Over the past few months I have analyzed the propositions of the Manifesto for Agile Software Development in the context of the issues specific to service management. On this basis, I have proposed revised propositions intended to address the question of agility in service management and have added a fifth proposition. These new propositions constitute a proposed Manifesto for Service Management Agility.
Agile Software Development
Individuals and interactions over processes and tools
Working software over comprehensive documentation
Customer collaboration over contract negotiation
Responding to change over following a plan
Service Management Agility
Emotional intelligence over too detailed processes
Services fit for purpose and for use over meeting specifications
Flexible engagement over fixed agreements
Planning for change over following a plan
Distributed decision-making authority over immediate reduction in direct costs
Of what use is such a manifesto?
Why bother? Agility is an old story already, even if many organizations remain sclerotic. I have several reasons for wanting to reinvigorate the subject, even if I am not teaching old dogs any new tricks.
Agility is not a goal in and of itself. It is merely a means for achieving the goals of good management of services. First and foremost, a clearly articulated manifesto would support achieving those goals.
The whole purpose of a manifesto is obviously to make manifest certain ideas, beliefs, values and information. This has been true for the Communist Manifesto, the Futurist Manifesto (however obscure its language might be) and the Manifesto for Agile Software Development. The problem is that terms tend to gain new layers of meaning and lose original meanings very rapidly. For example, a very large number of people really mean “scrum” when they say “agile”. Although such hijacking of terms is inevitable, we try to maintain a semantic center by clearly defining concepts in a manifesto.
It is unlikely that most service management practitioners will read extensively about agility. Nor are they likely to undergo any specific training in an agile method. But, if there is a very short list of easily learned principles, it could help guide those practitioners in making decisions that support the goals of agility.
Any approach to agility must be…well…agile. This means that the principles and values that support the goals facilitated by agility will themselves need to evolve. That evolution may be eased if a set of talking points has first been articulated. Where are the issues in service management that are particularly influenced by agility?
Is this manifesto useful outside of service management?
I won’t pretend to know the answer to this question. That’s up to the practitioners in other domains to decide. My series of articles analyzing the Manifesto for Agile Software Development was not at all meant to be a critique of agility in software development. That domain has its own issues, addressed by its own manifesto. That being said, agility in work in general—and especially in knowledge work—is probably manifested in very similar ways, no matter what the specific domain of the work.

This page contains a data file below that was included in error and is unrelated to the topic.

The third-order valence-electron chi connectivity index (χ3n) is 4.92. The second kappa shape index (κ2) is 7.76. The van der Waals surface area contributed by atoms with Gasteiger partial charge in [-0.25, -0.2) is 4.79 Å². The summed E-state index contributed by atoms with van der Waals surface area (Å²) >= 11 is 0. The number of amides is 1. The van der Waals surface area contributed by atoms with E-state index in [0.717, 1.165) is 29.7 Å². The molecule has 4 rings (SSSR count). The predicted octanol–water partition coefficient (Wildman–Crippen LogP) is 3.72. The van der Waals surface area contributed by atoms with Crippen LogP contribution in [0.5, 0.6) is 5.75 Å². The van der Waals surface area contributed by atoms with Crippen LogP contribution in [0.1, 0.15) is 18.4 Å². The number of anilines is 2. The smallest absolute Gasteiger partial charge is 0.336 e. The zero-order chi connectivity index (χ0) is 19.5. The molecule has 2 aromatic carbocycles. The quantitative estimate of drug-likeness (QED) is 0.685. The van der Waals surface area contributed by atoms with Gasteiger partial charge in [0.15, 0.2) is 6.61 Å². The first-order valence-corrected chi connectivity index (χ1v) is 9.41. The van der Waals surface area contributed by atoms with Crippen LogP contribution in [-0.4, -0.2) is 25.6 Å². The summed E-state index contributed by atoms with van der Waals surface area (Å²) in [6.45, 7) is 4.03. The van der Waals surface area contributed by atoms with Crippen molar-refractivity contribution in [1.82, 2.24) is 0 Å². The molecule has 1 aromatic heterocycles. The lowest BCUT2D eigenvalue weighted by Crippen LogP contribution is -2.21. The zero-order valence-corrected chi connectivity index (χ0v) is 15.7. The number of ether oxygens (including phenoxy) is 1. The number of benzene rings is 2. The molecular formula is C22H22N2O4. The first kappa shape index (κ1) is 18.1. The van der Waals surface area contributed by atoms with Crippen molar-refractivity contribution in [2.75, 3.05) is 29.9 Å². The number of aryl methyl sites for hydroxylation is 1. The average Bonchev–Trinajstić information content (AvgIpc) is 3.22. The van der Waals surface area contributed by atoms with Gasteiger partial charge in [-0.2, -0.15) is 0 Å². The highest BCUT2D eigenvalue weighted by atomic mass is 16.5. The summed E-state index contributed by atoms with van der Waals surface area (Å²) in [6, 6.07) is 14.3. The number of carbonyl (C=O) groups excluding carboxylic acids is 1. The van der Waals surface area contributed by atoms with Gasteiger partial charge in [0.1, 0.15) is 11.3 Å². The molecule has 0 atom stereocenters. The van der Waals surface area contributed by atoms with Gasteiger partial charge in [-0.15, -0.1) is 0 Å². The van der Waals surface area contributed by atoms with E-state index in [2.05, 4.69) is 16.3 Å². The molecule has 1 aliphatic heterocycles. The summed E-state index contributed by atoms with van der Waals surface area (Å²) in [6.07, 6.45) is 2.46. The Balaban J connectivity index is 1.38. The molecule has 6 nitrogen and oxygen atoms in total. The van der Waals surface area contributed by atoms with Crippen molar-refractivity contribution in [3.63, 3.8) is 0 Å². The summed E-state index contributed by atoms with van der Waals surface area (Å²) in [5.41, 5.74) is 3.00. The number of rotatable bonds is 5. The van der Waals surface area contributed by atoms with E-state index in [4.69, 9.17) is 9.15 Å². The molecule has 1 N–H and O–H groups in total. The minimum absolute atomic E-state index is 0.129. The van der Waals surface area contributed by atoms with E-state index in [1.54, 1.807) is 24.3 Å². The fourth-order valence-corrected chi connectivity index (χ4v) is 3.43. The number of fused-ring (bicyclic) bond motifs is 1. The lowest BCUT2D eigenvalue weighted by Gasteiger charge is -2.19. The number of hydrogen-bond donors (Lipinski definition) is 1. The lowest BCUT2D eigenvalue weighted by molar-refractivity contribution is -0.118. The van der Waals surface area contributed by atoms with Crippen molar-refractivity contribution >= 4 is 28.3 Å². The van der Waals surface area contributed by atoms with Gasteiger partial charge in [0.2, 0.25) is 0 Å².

How do the propositions fit together?
Many of the propositions are obviously talking about the same issues, but taken from different perspectives. They are closely related and reinforce each other. I have cross-referenced in the detailed analyses the points where these relationships are most pertinent. Rather than being an orthogonal taxonomy, the propositions are more like a pentahedron or a pentagonal hosohedron, representing five facets of a single whole.
In addition, my particular choice of wording has been strongly influenced by the principles articulated in the lean and kanban world. Anyone familiar with David Anderson’s foundational principles and core properties of “Kanban” will readily recognize how they have influenced me. But more important than that intellectual debt is the demonstration of the close fit between kanban and good service management. In other words, if you agree that agility is a good means for helping to achieve the goals of your services, then you might be asking yourself, “How can we be agile in our day to day work?” Kanban is an excellent way of operating your services to implement your agile approach.
I welcome the collaboration of anyone who shares my belief that there is value in articulating and agreeing on such a manifesto. All the propositions can certainly be improved. You may get in touch with me via the form below.
The article A Manifesto for Service Management Agility—Summary by Robert S. Falkowitz, including all its contents, is licensed under a Creative Commons Attribution-NonCommercial-ShareAlike 4.0 International License.
Bob Grinsell says
These have been an enjoyable read, and provide some good ideas for improving how we deliver services and interact with our customers.
Overall, you could summarize this into “Flexibility over Rigidity,” or “Adaptability over Conformity.”
Processes are still important, and in many ways critical, to success. But people have to be allowed to respond to a given situation that falls outside the scope of the process definition.
Robert Falkowitz says
Well, its both, don’t you think?